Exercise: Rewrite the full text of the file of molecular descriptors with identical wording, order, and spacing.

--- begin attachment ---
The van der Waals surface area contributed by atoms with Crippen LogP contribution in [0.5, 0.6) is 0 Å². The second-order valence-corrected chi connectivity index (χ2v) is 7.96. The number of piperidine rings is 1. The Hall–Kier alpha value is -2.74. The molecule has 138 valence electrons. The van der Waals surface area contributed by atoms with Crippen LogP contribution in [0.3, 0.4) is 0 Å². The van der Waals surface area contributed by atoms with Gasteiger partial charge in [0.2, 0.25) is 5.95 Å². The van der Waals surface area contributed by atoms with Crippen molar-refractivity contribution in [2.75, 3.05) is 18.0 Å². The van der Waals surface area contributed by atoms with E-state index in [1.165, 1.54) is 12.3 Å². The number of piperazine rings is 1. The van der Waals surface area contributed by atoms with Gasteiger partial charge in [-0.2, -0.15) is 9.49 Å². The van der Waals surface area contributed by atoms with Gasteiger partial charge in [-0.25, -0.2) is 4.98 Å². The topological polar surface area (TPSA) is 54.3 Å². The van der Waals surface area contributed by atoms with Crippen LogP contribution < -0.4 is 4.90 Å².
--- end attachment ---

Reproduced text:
The van der Waals surface area contributed by atoms with Crippen LogP contribution in [0.5, 0.6) is 0 Å². The second-order valence-corrected chi connectivity index (χ2v) is 7.96. The number of piperidine rings is 1. The Hall–Kier alpha value is -2.74. The molecule has 138 valence electrons. The van der Waals surface area contributed by atoms with Crippen LogP contribution in [0.3, 0.4) is 0 Å². The van der Waals surface area contributed by atoms with Gasteiger partial charge in [0.2, 0.25) is 5.95 Å². The van der Waals surface area contributed by atoms with Crippen molar-refractivity contribution in [2.75, 3.05) is 18.0 Å². The van der Waals surface area contributed by atoms with E-state index in [1.165, 1.54) is 12.3 Å². The number of piperazine rings is 1. The van der Waals surface area contributed by atoms with Gasteiger partial charge in [-0.2, -0.15) is 9.49 Å². The van der Waals surface area contributed by atoms with Gasteiger partial charge in [-0.25, -0.2) is 4.98 Å². The topological polar surface area (TPSA) is 54.3 Å². The van der Waals surface area contributed by atoms with Crippen LogP contribution < -0.4 is 4.90 Å².